She had to make her way from a little town in British Columbia on the western end of Canada all the way to Toronto, in the heart of Ontario. She made it past a challenging, talented gauntlet of more than one thousand other Canadian girls to earn a spot among the top 50 sent to an intense seminar quaintly dubbed “Maria School.” She made it through Maria School, and was one of twenty girls flown to London (England, not Ontario) in April; there they performed for The Lord (Andrew Lloyd Webber, not any other) on the stage of the venerable London Palladium. He hand-selected 10 finalists, and she was among them.
They practiced. They trained. They moved into a “Maria House.” For a few whirlwind magical days, they even went to Salzburg, Austria, and walked where the real Maria walked, and twirled where she twirled. And then, starting in late June, an intense, live, two-night a week musical competition broadcast across Canada on the CBC. Each girl sang and danced her heart out; they performed pop songs, songs written by Canadians, show tunes, songs of the ‘60s. Ten girls, then nine, then eight…and by this past Sunday night, only three were left.
First she had to participate in a “sing-off” with another, equally talented finalist. They had to sing a song by Andrew Lloyd Webber, in front of Andrew Lloyd Webber. No audition was ever more pressured, or high-profiled.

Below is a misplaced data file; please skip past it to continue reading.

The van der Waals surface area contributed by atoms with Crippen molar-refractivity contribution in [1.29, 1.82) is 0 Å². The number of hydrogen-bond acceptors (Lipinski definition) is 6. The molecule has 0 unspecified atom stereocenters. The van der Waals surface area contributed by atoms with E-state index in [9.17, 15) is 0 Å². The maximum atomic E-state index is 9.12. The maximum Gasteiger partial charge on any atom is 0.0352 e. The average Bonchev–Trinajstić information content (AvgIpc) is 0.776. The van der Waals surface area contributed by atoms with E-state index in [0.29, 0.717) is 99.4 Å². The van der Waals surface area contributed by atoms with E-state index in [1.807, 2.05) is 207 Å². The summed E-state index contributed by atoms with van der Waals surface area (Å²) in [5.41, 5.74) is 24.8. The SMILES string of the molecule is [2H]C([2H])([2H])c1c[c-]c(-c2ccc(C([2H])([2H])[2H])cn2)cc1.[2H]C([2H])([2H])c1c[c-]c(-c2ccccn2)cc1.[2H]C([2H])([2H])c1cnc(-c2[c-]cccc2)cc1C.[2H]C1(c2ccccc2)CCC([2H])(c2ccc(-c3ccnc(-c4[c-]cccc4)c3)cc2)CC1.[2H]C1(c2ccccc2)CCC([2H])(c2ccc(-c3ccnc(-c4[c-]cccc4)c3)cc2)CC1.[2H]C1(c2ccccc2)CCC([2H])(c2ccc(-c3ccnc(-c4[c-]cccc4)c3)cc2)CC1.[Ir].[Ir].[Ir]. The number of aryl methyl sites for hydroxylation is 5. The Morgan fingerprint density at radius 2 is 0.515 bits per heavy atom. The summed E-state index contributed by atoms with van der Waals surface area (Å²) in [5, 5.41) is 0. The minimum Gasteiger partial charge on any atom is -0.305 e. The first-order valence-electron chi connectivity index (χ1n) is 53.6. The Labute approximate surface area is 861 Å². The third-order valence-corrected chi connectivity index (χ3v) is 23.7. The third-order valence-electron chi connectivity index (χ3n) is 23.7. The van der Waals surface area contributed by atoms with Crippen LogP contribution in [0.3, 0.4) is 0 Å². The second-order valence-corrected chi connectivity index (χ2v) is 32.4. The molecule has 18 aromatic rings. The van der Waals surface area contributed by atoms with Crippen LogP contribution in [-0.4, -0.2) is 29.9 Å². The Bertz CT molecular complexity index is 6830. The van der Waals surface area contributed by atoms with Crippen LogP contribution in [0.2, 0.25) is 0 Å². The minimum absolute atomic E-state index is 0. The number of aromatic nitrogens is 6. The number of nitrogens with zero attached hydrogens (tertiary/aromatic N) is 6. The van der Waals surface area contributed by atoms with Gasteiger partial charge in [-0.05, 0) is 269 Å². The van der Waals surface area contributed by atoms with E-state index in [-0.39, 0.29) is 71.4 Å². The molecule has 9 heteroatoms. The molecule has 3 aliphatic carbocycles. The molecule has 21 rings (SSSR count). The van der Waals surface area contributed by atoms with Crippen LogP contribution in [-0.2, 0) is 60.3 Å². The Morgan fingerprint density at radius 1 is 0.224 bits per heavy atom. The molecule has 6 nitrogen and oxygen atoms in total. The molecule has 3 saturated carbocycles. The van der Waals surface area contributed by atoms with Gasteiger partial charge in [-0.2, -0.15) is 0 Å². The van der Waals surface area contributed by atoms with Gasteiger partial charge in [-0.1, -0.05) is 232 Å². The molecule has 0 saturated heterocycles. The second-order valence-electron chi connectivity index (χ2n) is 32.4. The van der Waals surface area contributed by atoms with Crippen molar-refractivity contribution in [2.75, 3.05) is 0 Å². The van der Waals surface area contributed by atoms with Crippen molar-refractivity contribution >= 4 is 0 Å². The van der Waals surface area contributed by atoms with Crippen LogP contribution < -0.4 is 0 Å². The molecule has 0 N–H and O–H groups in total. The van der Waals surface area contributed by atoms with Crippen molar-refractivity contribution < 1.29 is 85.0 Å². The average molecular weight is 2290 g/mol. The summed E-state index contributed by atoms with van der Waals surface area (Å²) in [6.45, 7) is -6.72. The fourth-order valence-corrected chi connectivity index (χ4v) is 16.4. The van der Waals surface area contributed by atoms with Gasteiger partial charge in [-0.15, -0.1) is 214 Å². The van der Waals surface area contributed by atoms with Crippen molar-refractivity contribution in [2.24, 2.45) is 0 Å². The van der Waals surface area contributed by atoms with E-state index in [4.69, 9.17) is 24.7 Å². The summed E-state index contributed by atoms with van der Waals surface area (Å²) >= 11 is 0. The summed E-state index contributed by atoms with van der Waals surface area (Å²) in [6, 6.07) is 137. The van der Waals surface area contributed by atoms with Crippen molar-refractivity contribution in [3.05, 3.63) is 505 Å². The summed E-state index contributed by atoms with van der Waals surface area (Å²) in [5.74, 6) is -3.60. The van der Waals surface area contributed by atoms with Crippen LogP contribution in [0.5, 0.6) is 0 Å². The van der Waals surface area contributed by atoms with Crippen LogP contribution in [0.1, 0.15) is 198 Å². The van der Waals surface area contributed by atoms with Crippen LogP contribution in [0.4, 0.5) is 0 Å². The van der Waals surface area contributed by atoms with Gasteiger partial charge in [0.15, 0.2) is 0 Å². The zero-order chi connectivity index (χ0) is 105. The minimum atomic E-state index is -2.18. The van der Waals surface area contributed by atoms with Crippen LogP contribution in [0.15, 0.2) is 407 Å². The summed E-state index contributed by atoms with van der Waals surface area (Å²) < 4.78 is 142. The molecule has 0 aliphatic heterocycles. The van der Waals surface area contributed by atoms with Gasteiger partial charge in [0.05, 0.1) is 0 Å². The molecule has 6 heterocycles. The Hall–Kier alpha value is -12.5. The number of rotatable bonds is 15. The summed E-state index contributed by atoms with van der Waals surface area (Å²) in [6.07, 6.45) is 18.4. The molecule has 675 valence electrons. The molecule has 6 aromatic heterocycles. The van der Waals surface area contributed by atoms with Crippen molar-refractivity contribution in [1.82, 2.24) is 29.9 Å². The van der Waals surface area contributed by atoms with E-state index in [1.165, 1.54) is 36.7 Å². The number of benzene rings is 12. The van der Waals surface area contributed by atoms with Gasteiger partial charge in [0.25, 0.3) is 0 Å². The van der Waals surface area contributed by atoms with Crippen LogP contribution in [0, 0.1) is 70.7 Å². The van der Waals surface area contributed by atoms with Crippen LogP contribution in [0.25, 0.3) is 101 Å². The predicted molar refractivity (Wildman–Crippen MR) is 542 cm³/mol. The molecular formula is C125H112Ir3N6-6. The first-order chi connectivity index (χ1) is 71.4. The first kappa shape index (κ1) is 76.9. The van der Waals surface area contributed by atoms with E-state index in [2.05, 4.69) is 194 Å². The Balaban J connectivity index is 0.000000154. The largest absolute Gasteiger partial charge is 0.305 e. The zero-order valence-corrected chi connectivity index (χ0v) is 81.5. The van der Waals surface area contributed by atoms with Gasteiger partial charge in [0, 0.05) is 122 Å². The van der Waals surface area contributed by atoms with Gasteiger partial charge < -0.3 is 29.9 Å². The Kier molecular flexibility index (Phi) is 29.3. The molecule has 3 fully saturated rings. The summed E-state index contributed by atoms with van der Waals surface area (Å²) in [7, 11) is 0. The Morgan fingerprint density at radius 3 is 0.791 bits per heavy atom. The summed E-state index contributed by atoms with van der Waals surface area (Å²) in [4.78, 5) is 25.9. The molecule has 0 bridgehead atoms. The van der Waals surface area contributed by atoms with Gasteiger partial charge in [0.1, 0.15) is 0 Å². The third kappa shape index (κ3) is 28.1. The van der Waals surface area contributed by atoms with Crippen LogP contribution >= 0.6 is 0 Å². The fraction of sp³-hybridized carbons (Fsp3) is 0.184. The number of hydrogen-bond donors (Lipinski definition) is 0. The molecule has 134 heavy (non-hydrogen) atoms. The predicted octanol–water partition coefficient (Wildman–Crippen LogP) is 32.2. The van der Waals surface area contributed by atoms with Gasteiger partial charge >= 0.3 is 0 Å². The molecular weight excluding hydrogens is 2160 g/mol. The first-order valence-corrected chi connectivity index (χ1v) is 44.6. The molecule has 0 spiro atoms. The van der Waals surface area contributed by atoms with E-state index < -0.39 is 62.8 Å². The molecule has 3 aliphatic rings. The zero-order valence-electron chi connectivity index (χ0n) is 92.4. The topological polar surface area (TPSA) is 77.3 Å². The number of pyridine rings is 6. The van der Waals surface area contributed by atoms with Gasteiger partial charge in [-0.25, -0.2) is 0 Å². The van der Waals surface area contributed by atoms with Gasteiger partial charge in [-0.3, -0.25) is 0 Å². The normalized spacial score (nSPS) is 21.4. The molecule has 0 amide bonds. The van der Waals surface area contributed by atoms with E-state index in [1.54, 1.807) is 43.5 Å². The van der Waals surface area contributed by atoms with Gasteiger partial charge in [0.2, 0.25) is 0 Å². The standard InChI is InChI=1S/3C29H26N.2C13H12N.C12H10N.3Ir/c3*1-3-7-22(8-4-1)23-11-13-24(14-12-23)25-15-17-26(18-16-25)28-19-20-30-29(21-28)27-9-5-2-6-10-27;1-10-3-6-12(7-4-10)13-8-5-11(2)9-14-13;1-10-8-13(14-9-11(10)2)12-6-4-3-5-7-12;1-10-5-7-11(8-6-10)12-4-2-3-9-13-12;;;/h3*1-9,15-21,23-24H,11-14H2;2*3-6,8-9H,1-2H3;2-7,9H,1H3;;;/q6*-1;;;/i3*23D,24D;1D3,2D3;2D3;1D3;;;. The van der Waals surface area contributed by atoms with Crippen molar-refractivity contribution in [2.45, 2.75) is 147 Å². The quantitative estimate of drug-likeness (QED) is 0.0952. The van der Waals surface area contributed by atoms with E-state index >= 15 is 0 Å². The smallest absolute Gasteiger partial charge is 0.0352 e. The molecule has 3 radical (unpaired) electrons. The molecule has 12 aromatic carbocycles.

She sang “Memory.” It was memorable.
The Lord saved her.
Then she had to compete with yet one more equally dazzling finalist. She urged us to “come to the cabaret, old chum,” while her erstwhile competitor proudly sang that she would be “defying gravity.” The Canadian public voted; the votes poured in from across the country and, according to the CBC, in record numbers.
On Monday night July 28, the two girls stood side by side, in nearly matching dirndls. The winner’s name was announced.
She had done it.
23-year-old Elicia MacKenzie, raised near Vancouver, was going to be making Toronto her home for the forseeable future. She had been cast as Maria in the new production of THE SOUND OF MUSIC, opening at the Princess of Wales Theatre in October of this year. Andrew Lloyd Webber, David Ian and David Mirvish are producing it in Canada, based on the hugely-successful production mounted by Lord Lloyd Webber and Mr. Ian at the London Palladium.
That production, which also found its Maria through a TV reality search (and made a UK superstar out of super-talented Connie Fisher) opened in November 2006 to the largest advance sale in London theatre history. It is now in its second year, with TV and West End star Summer Strallen in the leading role. (Fisher has gone on to a career in television, recordings and the stage, while her Mother Abbess—opera great Lesley Garrett—is about to return to the West End as Nettie Fowler in a new production of CAROUSEL.)
THE SOUND OF MUSIC , London, is currently booking through February 2009. Visit www.soundofmusiclondon.com for more information.
THE SOUND OF MUSIC, Toronto, begins performances October 3, 2008. Visit www.soundofmusiccanada.com for more information.